The summer after our wedding, Dustin and I took a short trip to Washington, DC for the 4th of July. We got into the city early to get a good seat for the parade, landing a spot on the steps of the National Archives – a great spot! – where we sat for a very. long. time. After the parade, we had some time to kill before we needed to get in place for the fireworks show, so we spent the afternoon walking through the Smithsonians. Then we took our spot on the National Mall and waited for dark for the show to begin.
During the fireworks, speakers played patriotic music. Imagine standing between the Washington Monument and the Lincoln Memorial, listening to songs like “America the Beautiful” and watching fireworks pop over head. I was moved to tears; it was so beautiful! We enjoyed our trip so much, we deciding to make it a tradition to take a 4th of July trip each year to catch the country’s best fireworks shows.
I get oddly emotional this time of year, which can be confusing because I am not typically very patriotic. I don’t fall on either side of the political spectrum. I criticize conservatives’ tight-gripped allegiance to the constitution and liberals’ ignorant belief that there really must be such thing as a free lunch. I support giving up personal rights like privacy for the betterment of the whole. I would encourage immigration. It’s safe to say I really don’t make a whole lot of sense to most people.
So, as I started to feel all the feels this year as the 4th was approaching, I asked myself, “why?!” Why do you love this country?
It’s easy for our minds to go to the military as we think about what makes our nation great. I wholeheartedly appreciate their sacrifice and service as they have fought for our safety and freedoms since the Revolutionary War, but I think the greatness of our nation far exceeds the work they’ve accomplished. Knowing still, we couldn’t have furthered the American cause without their work!
In considering our greatness, we easily recall these iconic revolutionary times in our history – independence, the abolition of slavery, women’s suffrage, space exploration, civil rights. These movements have given us a foundation to be proud of. It has established a known (though albeit sometimes not shown) equality of the people who call this place home. And with this foundation, the amazing people of this country have answered the American call to greatness.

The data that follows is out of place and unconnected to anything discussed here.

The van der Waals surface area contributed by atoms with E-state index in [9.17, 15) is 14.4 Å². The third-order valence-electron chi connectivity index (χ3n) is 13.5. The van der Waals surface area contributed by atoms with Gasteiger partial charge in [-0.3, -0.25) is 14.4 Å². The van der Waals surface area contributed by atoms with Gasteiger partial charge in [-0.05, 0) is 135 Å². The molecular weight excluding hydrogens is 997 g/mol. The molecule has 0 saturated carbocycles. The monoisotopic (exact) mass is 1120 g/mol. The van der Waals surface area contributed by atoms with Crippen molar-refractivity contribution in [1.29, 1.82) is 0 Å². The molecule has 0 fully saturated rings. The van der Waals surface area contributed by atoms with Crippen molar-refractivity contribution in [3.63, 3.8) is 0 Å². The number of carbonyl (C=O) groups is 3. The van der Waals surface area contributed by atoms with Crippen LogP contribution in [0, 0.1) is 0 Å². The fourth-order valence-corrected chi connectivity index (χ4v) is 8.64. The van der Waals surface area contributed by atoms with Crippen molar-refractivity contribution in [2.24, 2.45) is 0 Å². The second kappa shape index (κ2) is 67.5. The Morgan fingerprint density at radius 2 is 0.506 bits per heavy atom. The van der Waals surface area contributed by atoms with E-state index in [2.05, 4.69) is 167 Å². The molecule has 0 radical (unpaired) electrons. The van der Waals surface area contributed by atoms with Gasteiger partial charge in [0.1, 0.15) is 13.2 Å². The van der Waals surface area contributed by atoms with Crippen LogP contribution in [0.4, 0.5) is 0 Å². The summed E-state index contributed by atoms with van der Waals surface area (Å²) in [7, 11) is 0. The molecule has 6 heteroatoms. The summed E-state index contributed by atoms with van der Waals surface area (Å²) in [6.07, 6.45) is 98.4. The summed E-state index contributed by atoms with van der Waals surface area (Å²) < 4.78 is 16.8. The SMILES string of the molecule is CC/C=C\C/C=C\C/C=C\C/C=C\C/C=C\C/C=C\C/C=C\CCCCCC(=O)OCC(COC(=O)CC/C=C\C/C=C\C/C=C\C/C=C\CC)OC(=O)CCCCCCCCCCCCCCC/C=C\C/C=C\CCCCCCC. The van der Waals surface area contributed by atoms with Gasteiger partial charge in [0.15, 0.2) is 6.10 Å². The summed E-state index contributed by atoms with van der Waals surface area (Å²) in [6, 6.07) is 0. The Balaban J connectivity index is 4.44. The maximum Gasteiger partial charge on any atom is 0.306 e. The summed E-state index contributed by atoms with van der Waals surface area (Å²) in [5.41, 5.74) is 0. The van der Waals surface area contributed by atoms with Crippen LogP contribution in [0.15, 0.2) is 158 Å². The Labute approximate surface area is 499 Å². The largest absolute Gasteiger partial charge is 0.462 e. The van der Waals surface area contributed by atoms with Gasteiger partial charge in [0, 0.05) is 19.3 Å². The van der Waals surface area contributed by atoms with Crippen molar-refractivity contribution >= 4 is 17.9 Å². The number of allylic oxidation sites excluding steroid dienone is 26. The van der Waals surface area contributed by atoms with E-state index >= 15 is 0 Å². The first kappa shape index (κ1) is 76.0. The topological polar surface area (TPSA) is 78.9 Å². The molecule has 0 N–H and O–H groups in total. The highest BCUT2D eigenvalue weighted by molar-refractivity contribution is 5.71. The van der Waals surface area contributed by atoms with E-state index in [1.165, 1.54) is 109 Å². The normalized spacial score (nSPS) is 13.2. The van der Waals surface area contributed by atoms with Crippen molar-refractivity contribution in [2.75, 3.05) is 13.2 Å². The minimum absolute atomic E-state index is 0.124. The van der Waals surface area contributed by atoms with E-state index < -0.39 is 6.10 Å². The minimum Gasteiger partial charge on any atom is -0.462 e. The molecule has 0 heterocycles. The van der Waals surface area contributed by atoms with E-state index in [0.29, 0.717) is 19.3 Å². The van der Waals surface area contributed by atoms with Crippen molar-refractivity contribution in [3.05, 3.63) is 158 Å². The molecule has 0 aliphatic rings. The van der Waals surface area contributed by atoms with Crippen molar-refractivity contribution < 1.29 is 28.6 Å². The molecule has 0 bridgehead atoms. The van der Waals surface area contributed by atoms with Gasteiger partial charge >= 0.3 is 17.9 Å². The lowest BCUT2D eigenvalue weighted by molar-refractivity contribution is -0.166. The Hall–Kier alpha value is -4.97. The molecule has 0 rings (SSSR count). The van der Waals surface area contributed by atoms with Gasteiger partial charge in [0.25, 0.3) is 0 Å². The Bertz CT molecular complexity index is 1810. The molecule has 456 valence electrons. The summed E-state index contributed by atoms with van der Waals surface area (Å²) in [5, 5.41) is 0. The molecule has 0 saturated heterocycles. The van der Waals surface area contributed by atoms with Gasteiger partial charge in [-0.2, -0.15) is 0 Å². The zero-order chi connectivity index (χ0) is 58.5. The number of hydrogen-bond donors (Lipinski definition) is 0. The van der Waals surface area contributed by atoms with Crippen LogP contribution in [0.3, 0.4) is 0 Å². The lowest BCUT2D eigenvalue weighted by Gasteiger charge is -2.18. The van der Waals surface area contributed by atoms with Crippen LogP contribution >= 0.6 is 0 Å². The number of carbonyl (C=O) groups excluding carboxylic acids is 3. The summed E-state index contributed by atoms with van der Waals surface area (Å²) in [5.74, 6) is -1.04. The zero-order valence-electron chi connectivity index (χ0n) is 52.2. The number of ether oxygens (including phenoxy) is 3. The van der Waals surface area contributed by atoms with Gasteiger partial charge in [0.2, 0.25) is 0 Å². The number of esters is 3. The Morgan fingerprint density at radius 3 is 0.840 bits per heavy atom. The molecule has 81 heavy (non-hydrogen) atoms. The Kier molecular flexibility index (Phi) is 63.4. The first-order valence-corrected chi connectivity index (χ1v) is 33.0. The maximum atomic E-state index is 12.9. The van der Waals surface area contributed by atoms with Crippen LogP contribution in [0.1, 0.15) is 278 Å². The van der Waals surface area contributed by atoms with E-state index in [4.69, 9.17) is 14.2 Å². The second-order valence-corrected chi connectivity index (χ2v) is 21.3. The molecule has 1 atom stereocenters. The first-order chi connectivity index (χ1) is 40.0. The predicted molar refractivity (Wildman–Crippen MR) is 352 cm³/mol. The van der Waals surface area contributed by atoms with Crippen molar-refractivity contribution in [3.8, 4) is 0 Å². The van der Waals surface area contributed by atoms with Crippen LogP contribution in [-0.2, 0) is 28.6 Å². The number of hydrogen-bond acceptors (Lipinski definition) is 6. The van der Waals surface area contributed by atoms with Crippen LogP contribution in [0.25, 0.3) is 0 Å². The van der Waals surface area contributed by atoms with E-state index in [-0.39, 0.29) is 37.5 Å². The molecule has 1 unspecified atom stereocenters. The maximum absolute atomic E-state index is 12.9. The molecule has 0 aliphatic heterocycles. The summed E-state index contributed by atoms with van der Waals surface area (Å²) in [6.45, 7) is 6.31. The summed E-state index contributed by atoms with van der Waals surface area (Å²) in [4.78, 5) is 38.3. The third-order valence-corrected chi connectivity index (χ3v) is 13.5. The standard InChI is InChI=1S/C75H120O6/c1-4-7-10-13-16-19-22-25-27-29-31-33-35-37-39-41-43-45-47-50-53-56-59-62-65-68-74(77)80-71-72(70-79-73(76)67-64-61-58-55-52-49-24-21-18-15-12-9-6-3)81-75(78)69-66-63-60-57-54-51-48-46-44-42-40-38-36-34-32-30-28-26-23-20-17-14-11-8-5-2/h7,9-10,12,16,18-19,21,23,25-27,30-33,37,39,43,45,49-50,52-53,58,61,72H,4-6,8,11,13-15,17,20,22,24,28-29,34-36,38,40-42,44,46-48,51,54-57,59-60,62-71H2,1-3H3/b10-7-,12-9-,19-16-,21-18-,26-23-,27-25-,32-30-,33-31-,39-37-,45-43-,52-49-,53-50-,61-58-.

America is great because we have an attitude of independence. Heck, we wouldn’t be here if we hadn’t! We believe we are enough to make it happen. We are independent thinkers, thinking outside the box and never settling for status quo. There is an expectation of progress in every aspect of American living. Within our homes, we seek to provide better for our children than our parents did for us. We seek to attain more education than our previous generation. Within our business offices, the standard is not to be stagnant, but to increase sales or production, and further decrease expenses. We set goals for higher graduation rates in our schools, and higher employment rates nationwide. Our medical field exists to lengthen the life expectancy, and reduce mortality rates caused by preventable diseases. We create technology that makes life more efficient, convenient,and seriously more fun.
American industrialist Henry Ford invented the assembly line that increased production of automobiles. His innovative invention is used every day, every where. Stay at home moms employ his methodology plating lunches for the family. You can see this process at work in the security line at the airport. Offices gather around the conference table folding letters, stuffing envelopes, and putting postage on mail outs. His idea has saved our country (and more!) immeasurable time and money.